Volunteer Rosie Finn and her dog Jessie

Rosie Finn OA had a brief fling with retirement before throwing herself into a volunteering role that led her return to paid work where she manages 100 people.

Now in her seventies, Rosie had retired at 65 after a lifetime in community development in Australia and overseas; and a stint as a dental nurse for the Air Force, where she earned an Australia Day award for her heroic actions during Cyclone Tracy.

Free time

‘I was excited about retiring. I thought I would have all this free time and would do all the projects around the house that I wanted to do, and go out for lunches with friends and have a grand old time,’ Rosie says.

But, 12 months in, Rosie could see that retirement wasn’t quite for her.

‘I did most of the things I could: I painted anything that stood still, like the front fence and did other things around the house. But, then I realised the bigger things I wanted to do needed money, like re-carpeting the lounge room ... I had time but then, I didn’t have money.

‘I would book lunches with people but most of my friends are a bit younger than me and are still working and they would cancel or just give me half an hour. Understandable, but it was the highlight of my week! So that didn’t fit the vision I’d had of retirement.’

One-way conversations

Comically she recounts: ‘One day I found myself making our German Shepherd dog a cup of tea in one of those big soup cups and sitting down with her on the floor and having a conversation, which, I have got to say, was one way!’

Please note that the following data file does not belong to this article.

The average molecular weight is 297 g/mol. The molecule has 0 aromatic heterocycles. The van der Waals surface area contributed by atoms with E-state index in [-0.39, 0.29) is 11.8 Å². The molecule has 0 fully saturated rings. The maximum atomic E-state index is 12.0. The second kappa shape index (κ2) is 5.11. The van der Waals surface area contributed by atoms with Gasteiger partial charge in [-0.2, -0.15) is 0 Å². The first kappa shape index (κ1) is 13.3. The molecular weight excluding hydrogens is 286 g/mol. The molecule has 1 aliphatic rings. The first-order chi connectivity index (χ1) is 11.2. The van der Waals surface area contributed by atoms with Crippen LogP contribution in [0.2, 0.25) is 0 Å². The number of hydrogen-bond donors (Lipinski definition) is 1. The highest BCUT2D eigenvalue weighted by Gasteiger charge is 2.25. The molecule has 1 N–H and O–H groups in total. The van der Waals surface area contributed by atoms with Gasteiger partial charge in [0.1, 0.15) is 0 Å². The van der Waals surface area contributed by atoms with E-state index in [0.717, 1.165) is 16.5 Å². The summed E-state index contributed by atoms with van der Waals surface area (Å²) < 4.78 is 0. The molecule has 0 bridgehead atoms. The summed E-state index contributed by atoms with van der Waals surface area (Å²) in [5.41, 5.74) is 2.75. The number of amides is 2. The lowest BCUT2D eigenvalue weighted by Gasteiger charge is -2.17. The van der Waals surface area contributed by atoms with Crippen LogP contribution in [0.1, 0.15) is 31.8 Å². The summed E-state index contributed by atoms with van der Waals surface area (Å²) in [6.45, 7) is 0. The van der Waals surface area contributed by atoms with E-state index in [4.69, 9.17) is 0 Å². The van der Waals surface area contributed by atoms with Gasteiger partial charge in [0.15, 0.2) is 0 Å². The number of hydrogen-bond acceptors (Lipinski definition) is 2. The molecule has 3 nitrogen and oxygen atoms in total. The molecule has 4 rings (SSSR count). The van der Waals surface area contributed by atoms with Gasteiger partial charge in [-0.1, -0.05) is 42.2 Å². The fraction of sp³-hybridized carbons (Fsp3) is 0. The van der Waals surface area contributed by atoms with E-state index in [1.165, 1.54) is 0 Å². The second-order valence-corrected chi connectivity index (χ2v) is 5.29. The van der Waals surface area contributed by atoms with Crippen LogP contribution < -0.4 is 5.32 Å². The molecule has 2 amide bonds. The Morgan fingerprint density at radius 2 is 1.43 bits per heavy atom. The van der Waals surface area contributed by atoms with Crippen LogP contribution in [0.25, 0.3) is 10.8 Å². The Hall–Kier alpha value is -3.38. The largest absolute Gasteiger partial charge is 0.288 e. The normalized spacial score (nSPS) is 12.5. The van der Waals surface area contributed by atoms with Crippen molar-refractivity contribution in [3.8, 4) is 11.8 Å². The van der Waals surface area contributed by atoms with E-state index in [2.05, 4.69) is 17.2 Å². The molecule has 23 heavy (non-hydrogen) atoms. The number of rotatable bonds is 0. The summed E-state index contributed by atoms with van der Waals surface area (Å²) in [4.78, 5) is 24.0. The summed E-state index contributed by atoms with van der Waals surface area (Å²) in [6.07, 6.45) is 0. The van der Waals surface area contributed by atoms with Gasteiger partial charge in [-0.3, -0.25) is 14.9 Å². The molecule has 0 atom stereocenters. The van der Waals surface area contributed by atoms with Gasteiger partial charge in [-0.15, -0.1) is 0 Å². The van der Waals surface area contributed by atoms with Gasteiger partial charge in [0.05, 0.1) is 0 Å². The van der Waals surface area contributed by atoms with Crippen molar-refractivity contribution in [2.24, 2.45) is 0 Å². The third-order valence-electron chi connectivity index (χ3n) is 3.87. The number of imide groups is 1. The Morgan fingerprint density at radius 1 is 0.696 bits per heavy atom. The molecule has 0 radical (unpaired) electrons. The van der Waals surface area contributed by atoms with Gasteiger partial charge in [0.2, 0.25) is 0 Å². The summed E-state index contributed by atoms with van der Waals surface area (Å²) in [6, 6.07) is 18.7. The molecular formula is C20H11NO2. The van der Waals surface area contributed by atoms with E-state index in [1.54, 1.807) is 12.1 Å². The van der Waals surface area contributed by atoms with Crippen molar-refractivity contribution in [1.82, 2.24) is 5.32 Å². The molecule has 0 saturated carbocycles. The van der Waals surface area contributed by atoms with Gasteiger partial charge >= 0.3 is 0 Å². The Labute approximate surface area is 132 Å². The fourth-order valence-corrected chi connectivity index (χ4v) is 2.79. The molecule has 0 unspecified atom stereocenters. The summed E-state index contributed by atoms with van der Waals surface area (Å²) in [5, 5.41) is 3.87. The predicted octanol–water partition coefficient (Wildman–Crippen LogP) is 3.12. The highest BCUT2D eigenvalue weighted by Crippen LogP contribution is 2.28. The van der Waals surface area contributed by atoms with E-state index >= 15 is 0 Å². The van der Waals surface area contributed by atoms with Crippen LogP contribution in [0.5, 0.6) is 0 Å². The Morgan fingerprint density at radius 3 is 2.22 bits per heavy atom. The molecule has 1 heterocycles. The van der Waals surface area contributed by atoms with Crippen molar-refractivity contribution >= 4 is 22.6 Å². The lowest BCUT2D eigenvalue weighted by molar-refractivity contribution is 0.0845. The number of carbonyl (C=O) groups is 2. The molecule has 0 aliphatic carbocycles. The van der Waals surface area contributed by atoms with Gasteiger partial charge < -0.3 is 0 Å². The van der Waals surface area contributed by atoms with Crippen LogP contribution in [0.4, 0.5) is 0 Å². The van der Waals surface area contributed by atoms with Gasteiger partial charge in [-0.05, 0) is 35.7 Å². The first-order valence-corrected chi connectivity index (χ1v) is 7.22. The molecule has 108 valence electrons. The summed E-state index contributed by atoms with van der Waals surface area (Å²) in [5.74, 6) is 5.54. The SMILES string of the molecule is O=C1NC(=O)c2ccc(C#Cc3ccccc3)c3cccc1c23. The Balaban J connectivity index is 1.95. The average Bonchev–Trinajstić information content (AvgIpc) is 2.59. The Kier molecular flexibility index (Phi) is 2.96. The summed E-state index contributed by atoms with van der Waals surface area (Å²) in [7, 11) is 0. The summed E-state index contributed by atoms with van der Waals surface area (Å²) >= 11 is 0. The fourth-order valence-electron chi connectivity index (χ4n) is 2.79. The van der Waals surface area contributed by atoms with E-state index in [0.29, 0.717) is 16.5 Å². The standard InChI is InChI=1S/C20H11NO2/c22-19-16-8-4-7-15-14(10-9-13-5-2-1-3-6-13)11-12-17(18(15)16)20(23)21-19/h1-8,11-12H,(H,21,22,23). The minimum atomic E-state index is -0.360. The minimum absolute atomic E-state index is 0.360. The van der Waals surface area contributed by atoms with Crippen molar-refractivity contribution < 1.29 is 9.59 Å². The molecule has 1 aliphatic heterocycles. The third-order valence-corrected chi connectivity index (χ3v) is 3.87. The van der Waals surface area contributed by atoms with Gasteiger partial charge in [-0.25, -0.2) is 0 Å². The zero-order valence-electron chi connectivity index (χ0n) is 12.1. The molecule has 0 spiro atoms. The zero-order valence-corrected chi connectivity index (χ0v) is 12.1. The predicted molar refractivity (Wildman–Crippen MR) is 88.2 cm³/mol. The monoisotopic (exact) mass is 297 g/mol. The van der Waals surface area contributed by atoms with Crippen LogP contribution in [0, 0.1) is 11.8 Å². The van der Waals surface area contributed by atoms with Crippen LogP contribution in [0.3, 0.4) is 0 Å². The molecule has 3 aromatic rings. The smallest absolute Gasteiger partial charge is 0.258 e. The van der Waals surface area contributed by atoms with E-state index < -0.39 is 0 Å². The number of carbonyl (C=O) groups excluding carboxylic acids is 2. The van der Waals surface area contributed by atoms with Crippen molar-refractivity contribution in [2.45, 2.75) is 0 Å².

Rosie finished her tea, called her wife to tell her she really wasn’t ready for retirement, and promptly began volunteering at a not-for-profit organisation three days a week.

‘They realised I had the skills they needed to do locums in their different programs, so I did locums in emergency food relief, no interest loans and the L2P Learn to Drive program. Then a paid position became available in the Victorian Learn to Drive program and I interviewed for it and got the job.’

Road to employment

Rosie now works a four-day week, managing 100 people: 50 young learner drivers and the 50 volunteer mentors who accompany them on the road.

‘The mentors are mostly retirees, so I fitted into that category, and the other element is assisting young people who don’t have any help to get their 120 hours driving experience to get their probationary licence,’ she says.

‘I had worked in the youth sector a lot and I have a teenage daughter, so it was an ideal job for me.

‘When I first went back to four days it was fairly tiring and I was pretty happy to not have to get up early on Fridays, so that took some adjustment, but I’d say I’m well and truly used to it – I’ve been doing that for five years now.’

Rosie has no doubts that finding work can be harder for older people but says volunteering definitely helped her land her paid role.

Interviews for over 50s

‘Because I worked in the community sector, where there is lots of project-based work, I was applying for a new job every few years and I was used to getting an interview at least. Once I was 50, it was quite a bit harder. I didn’t get a response at all for many applications, didn’t get an interview, didn’t even get told – I’d have to chase them. And I’d say that wasn’t my experience before I turned 50.’

Rosie says volunteering is a good option for people who are looking for ways to contribute their skills and experience to the community, and can even be a path to paid work.

Employers are missing out if they discount older workers, she says.

‘I think I have more to offer now than when I was younger.'